from Wikipedia, the free encyclopedia

The pastourelle , sometimes also referred to as pastorelle (the word comes from the Latin pastora , "shepherdess"), is a formally simple genre that originated in early Occitan poetry around 1150 and was adopted in other European literatures of the Middle Ages. The theme of the pastourelle is the unexpected encounter between a knight and a shepherdess in the great outdoors. In the original version of the genre, the encounter ended with the young shepherdess rejecting the socially superior advertising man, but other variants were quickly written, especially those in which the man reached his goal.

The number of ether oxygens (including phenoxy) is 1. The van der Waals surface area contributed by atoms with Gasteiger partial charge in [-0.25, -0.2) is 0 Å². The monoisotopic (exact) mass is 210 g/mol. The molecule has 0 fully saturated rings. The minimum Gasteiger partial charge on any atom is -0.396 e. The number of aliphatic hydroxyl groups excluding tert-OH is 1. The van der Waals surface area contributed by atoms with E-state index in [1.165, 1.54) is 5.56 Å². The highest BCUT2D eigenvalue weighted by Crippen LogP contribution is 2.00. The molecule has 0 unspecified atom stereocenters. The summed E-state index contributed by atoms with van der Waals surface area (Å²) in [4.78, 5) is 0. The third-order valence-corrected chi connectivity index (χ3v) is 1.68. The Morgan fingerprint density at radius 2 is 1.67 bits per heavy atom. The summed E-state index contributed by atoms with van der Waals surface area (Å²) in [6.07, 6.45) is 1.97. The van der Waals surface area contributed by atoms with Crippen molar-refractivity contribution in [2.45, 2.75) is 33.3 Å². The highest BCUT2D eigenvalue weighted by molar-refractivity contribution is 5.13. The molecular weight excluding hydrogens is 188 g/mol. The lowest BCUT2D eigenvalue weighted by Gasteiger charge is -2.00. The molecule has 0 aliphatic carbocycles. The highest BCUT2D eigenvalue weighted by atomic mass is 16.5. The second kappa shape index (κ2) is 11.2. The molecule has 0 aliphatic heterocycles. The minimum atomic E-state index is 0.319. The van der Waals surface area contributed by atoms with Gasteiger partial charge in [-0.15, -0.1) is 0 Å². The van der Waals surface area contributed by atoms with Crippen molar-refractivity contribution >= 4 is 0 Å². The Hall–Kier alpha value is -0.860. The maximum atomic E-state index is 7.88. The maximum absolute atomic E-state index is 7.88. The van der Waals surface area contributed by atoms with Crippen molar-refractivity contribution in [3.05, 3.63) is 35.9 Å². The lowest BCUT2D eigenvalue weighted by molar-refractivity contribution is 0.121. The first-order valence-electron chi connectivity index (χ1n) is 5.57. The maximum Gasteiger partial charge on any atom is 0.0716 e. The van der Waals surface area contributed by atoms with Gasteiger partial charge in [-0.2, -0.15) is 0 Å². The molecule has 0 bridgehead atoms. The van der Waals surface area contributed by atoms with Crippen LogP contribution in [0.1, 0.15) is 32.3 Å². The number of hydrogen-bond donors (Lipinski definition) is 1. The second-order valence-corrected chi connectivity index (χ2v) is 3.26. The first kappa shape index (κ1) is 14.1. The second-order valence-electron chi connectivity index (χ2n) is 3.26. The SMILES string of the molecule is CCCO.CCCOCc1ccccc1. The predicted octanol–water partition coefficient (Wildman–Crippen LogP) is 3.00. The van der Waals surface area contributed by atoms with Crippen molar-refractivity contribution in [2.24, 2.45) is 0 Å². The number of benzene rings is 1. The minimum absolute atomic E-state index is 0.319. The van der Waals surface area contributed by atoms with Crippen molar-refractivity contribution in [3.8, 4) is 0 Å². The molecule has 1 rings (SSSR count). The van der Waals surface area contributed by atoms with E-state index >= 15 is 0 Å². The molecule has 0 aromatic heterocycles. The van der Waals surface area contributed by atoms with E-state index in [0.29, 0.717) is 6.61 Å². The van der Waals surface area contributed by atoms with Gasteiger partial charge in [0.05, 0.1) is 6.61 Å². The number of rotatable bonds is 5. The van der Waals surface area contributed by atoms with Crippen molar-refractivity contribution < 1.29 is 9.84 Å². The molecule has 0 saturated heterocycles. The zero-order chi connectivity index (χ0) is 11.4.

This oldest surviving pastourelle comes from the Occitan troubadour Marcabru ( L'autrier jost'una sebissa ); the heyday of the genus was in the 13th century. Pastourelles by Oswald von Wolkenstein , among others, have come down to us from the 14th century . The later pastoral poetry of the Renaissance and Baroque does not go back to them, but has ancient roots.

"Pastorella" in music

In baroque music, the term “pastorella” is not uncommon for instrumental or orchestral music. For example with Johann David Heinichen , Kapellmeister of the Dresdener Hof: In his Concerto in C major (Seibel 211) in the second movement under the title “Pastorell” he faithfully imitates a rural bagpipe music with strings and oboes. Thus, parallel to the will shepherd poetry and pastoral play on stage, the fashion of rural Fête galante of Antoine Watteau indulged.

Individual evidence

  1. ^ CD Johann David Heinichen. Dresden Concerti. Musica Antiqua Cologne . Reinhard Goebel . Archive production .